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ARS Home » Plains Area » El Reno, Oklahoma » Oklahoma and Central Plains Agricultural Research Center » Livestock, Forage and Pasture Management Research Unit » Research » Publications at this Location » Publication #381282

Research Project: Integrated Agroecosystem Research to Enhance Forage and Food Production in the Southern Great Plains

Location: Livestock, Forage and Pasture Management Research Unit

Title: Quantifying and modeling the influence of temperature on growth and reproductive development of sesame

item BAATH, GURJINDER - Oklahoma State University
item KAKANI, VIJAYA - Oklahoma State University
item Northup, Brian
item Gowda, Prasanna
item ROCATELI, ALEXANDRE - Oklahoma State University
item SINGH, HARDEEP - Oklahoma State University

Submitted to: Journal of Plant Growth Regulation
Publication Type: Peer Reviewed Journal
Publication Acceptance Date: 11/20/2020
Publication Date: 1/2/2021
Citation: Baath, G.S., Kakani, V.G., Northup, B.K., Gowda, P.H., Rocateli, A.C., Singh, H. 2021. Quantifying and modeling the influence of temperature on growth and reproductive development of sesame. Journal of Plant Growth Regulation.

Interpretive Summary: Sesame is one of the most-important oilseed crops in the world. It has been descried as “the queen of oilseed crops”, with the seed used in many applications in food, cosmetic and drug production. It is of tropical origin, thrives under warmer conditions, and is largely cultivated in rainfed areas. The largest amounts of sesame are produced in India and Myanmar, who contribute 28% of the total global production. However, there has been increasing worldwide demand for sesame in recent decades, which has led to an increase in area planted to sesame, often in areas with growing conditions that are outside those of the original home range. We undertook a study to describe how different day/night temperature combinations affected vegetative growth and seed production by sesame, to estimate the temperature range and optimum temperature for growth by sesame. Groups of plants were grown over in growth chambers that received 6 different daytime/nighttime temperature combinations that ranged from cool to hot conditions. We found the temperature range for plant growth by sesame ranged from 61 to 113 degrees F, with an optimum temperature of 81F. We also found that seed yields declined with increasing temperatures above 77F, and that plants did not produce seeds at temperatures above 91, or below 61 degrees F. There are no reported temperatures in the scientific literature that defines the range and optimal temperature for growth by sesame. Therefore, the day/night temperature limits, and optimum temperatures, could be used to develop crop models to simulate management strategies for sesame under different climate conditions. Such models could also be used to help define areas in regions where sesame is not currently grown where this crop could be grown.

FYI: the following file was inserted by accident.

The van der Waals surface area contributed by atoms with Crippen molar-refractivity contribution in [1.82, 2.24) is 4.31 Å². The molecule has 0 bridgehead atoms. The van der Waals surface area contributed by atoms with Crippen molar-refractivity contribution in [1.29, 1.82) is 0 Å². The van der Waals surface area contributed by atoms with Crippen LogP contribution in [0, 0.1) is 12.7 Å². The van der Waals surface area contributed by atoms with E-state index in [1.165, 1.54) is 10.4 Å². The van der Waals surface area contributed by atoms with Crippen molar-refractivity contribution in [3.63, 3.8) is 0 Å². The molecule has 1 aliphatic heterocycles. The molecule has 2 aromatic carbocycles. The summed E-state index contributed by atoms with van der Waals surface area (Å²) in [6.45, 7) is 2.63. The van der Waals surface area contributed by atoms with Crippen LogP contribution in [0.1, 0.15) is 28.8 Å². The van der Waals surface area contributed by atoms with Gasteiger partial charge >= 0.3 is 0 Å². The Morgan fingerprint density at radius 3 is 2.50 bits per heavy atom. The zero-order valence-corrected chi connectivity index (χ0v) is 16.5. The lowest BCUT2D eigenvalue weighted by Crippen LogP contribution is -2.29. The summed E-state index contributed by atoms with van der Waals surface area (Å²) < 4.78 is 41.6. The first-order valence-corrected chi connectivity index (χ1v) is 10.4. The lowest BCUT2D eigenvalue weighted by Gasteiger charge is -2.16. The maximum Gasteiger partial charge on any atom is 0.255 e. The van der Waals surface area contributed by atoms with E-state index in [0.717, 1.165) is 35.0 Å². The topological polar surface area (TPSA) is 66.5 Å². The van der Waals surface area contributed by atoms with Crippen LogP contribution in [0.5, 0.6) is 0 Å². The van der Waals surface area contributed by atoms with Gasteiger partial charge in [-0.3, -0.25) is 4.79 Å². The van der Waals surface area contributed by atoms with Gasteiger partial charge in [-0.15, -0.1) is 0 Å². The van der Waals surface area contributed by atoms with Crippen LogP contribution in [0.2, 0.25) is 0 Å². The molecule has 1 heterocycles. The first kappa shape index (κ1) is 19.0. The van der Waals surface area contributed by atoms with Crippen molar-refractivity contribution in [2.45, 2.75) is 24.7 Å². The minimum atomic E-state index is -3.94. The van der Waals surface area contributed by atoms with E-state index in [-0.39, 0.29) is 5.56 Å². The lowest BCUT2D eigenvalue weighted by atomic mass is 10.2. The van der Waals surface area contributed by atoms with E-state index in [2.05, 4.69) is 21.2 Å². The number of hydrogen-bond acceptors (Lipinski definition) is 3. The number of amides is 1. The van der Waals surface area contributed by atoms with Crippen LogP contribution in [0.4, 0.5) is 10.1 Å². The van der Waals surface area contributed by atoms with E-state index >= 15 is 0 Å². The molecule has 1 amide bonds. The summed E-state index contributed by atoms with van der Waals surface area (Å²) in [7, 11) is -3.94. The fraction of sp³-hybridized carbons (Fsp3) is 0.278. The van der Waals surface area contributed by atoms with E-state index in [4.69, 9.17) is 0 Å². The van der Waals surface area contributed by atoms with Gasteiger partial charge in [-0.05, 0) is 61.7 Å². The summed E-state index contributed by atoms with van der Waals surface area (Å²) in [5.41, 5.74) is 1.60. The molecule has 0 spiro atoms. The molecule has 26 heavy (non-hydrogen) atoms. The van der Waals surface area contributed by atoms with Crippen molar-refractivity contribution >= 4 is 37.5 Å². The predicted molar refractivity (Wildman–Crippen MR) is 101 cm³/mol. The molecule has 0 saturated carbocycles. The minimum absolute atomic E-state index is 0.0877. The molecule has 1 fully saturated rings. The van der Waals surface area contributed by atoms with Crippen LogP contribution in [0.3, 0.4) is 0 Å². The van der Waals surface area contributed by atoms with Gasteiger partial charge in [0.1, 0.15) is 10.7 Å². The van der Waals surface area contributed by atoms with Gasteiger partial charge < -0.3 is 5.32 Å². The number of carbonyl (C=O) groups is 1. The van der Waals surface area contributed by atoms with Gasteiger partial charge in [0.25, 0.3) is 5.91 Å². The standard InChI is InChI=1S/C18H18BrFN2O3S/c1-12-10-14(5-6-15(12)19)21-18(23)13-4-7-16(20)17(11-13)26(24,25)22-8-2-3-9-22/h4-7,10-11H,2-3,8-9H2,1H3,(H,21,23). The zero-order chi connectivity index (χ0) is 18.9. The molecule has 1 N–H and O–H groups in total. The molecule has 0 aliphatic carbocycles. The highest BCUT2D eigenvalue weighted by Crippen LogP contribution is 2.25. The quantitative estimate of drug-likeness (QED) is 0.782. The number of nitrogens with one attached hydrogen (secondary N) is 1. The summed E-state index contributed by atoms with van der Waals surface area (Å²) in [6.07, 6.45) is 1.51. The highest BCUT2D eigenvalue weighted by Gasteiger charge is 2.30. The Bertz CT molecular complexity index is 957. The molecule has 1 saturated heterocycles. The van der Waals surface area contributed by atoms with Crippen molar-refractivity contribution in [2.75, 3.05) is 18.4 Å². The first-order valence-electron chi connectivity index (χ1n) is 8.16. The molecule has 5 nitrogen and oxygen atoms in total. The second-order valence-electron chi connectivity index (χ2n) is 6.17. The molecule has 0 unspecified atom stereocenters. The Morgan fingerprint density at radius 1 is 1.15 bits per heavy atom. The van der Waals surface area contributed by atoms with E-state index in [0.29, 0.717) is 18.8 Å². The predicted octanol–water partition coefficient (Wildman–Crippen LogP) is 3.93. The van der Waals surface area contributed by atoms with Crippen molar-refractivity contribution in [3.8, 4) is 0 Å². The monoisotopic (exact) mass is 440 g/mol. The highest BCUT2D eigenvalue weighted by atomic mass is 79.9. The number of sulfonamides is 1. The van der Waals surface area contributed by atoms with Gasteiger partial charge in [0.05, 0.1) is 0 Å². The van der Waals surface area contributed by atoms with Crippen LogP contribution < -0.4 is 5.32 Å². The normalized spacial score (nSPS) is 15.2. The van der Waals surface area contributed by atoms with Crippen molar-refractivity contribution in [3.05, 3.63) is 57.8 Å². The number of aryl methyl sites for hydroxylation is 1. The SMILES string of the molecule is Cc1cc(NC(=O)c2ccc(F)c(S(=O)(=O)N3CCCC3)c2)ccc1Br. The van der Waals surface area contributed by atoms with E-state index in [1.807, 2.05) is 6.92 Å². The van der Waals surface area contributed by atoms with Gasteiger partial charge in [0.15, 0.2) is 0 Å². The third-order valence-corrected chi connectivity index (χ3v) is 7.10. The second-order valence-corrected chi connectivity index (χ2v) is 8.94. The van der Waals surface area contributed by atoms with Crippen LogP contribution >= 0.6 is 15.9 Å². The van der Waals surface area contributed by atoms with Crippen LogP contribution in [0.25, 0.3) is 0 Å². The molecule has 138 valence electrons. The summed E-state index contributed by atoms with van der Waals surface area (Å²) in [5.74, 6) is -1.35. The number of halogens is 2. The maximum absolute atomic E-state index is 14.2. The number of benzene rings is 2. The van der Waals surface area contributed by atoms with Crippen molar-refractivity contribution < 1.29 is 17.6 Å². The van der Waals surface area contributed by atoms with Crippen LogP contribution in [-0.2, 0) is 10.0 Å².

Technical Abstract: Ambient temperatures are major factors regulating the growth rates, yields and geographical distribution of crop species. The cultivation of sesame (Sesamum indicum L.) has begun increasing in regions where it is not traditionally grown, and sub-optimal yields due to extremely low or high temperatures could occur. There is currently no available information in existing literature on the temperature responses of growth by sesame. This experiment quantified the effects of different temperatures on vegetative growth and reproductive development of sesame, to estimate its cardinal temperature (Topt), and temperature limits (Tmin; Tmax), with a temperature response function, i.e. modified bilinear model. Plants (n=32) were subjected to six different day/night temperature treatments using walk-in growth chambers; 40/32, 36/28, 32/24, 28/20 and 20/12 degrees C. Vegetative growth of sesame was sensitive to low temperatures (<15C), but tolerant of high temperatures. A cardinal temperature and limits of 15.7C (Tmin), 27.3C (Topt) and 44.6C (Tmax) were observed for rate of biomass accumulation. Sesame reached the flowering stage under moderate to high temperature conditions; however, reproductive yields progressively declined above 25C, and no seed yields were obtained above 33C. The estimated temperature limits could be employed to develop crop models for simulating management and adaptation strategies of sesame under different climate scenarios, and adaptation to regions where the crop is not currently grown. Future research should focus on understanding factors controlling the temperature tolerance of reproductive development in sesame, to provide a broader geographical adaptation.